Developing research analytics support services in research libraries

The following post is part of a series  related to the provision of bibliometrics and research impact services at OCLC Research Library Partnership institutions.

Libraries and their parent institutions are keen for quality analytics about their research activities and impact. Similarly, researchers increasingly require knowledge of the responsible use of research metrics to facilitate their research and career management activities. As result, we’ve been observing the establishing of bibliometrics and research impact (BRI) services (also commonly called “research analytics”) in libraries, and we’ve previously hosted webinars where institutions like the University of Waterloo and Syracuse University have shared details about their programmatic efforts.

Last month we heard from three more institutions about how they are taking the first steps to develop BRI services, with presentations by:

  • William Mischo, Interim Head, Grainger Engineering Library Information Center, Berthold Family Professor Emeritus in Information Access & Discovery, University of Illinois at Urbana-Champaign
  • Matthew R. Marsteller, Associate Dean for Faculty, Carnegie Mellon University Libraries 
  • Mei Ling Lo, Science Research Librarian, Rutgers University – New Brunswick Libraries 

A video recording of this presentation is now available. In this blog, I’m providing some highlights from the event, but it’s really no substitute for watching this highly informative recording yourself. Slides and links to other resources are also available.

Works in Progress Webinar: Developing research impact services–Perspectives from three OCLC Research Library Partnership institutions

BRI services to support colleges, departments, & institutional leaders

At the University of Illinois and Carnegie Mellon, library personnel are working with academic departments and colleges to provide analytics and visualizations of research impact, using tools like SciVal, the Scopus and Web of Science APIs, as well as the local campus RIM system (Pure and Elements, respectively). Both institutions are taking a team-based approach with existing staff members (similar to what Syracuse shared earlier this year), as they seek to build knowledge, develop skills, and demonstrate the need for these activities; the addition of dedicated staff is expected at some point in the future.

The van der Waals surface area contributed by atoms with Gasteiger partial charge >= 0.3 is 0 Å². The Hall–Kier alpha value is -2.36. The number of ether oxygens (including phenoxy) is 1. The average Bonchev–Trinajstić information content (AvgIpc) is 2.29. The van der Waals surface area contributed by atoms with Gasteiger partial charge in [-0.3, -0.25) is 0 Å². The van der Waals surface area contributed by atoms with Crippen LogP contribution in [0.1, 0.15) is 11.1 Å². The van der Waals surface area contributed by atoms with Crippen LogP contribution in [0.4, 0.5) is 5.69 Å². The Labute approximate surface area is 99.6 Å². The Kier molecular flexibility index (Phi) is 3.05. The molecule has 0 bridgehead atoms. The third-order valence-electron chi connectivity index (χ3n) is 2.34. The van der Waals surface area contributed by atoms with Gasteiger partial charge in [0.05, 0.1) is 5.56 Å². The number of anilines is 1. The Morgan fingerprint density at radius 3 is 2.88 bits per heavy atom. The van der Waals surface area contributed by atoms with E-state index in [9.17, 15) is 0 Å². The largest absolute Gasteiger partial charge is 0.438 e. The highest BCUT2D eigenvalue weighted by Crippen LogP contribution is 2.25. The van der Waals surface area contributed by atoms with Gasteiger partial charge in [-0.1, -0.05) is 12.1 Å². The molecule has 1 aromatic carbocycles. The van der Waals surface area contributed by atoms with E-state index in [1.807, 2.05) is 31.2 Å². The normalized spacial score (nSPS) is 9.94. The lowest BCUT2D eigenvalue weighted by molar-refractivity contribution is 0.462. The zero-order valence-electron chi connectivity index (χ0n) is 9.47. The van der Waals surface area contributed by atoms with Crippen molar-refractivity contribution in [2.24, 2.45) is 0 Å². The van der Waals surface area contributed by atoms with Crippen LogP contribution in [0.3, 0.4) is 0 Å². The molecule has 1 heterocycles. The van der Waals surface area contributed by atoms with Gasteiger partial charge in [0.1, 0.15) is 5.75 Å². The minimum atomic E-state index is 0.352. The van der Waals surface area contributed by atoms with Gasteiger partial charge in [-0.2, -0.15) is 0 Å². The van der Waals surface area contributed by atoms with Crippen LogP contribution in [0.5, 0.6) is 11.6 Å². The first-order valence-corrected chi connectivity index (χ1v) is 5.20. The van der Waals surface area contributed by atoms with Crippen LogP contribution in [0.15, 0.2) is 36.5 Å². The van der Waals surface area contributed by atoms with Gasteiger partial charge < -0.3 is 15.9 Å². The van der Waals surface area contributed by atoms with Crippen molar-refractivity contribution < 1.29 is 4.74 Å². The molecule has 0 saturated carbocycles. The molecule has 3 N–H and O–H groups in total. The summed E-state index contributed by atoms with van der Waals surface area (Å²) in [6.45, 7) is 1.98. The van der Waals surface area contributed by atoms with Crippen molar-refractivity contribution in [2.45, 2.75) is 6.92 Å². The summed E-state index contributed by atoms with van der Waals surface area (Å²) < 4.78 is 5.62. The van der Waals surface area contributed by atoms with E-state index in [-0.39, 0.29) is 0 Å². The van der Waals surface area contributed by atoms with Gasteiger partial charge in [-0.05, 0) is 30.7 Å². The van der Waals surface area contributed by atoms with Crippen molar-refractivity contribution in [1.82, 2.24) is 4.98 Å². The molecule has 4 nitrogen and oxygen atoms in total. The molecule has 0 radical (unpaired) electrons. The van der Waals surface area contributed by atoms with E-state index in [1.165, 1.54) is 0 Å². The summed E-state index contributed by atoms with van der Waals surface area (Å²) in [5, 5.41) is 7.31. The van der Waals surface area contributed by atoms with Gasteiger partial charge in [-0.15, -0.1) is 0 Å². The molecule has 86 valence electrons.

Bill Mischo provided an overview of the tools and services used at Illinois, to provide data and visualizations to support grant requests, promotion and tenure preparation, program evaluation, and more. There are a lot of resources available at Illinois for supporting research analysis, including the local RIM system, Illinois Experts (using Elsevier’s Pure). In one slide, pictured here, Bill demonstrated how Illinois Experts provides insights on which journals (including OA journals) Illinois researchers publish most heavily in.

List of OA journals where UIUC researchers have the most publications, 2014-2019

Matt Marsteller described similar activities at Carnegie Mellon, to provide research metrics support to campus using a complex array of platforms, tools, and data sources. CMU uses the Symplectic Elements RIM system to aggregate content from an array of internal and external sources, to serve as central data store for further analysis, as he demonstrated in this slide.

CMU uses Symplectic Elements as its campus RIM system

Services to support researchers

Mei Ling Lo’s presentation focused on how the Rutgers–New Brunswick Library has developed a workshop series that addresses the synergies between library resources and research analysis. She provided great examples of how these workshops can support researchers with an array of needs, such as literature discovery, identification of experts and potential collaborators, and a richer understanding of the value of a publication, beyond the citation count. Some of the workshops in their series include titles like:

Rutgers-New Brunswick workshop offerings on research analytics topics

She also made a compelling argument for BRI competencies to be included within the information literacy framework.

Libraries provide significant value to researchers and campus

All three speakers remarked on the significant skills and value the library can offer in this space–both to researchers as well as to a broad array of campus stakeholders. A persistent challenge is increase awareness with these audiences, which report finding value when they know these resources exist–and use them.

Join us in July for a discussion on BRI service development

As part of our ongoing efforts to convene RLP members around bibliometrics and research impact, we invite RLP affiliates to mark their calendars for an informal follow-up discussion with Mei Ling, Bill, and Matt on Thursday, July 28 at 11 am EDT. We encourage you to attend both to learn and share about your own institutional efforts (even if those are still nascent). Watch our listservs or check our main RLP web page soon for upcoming registration information.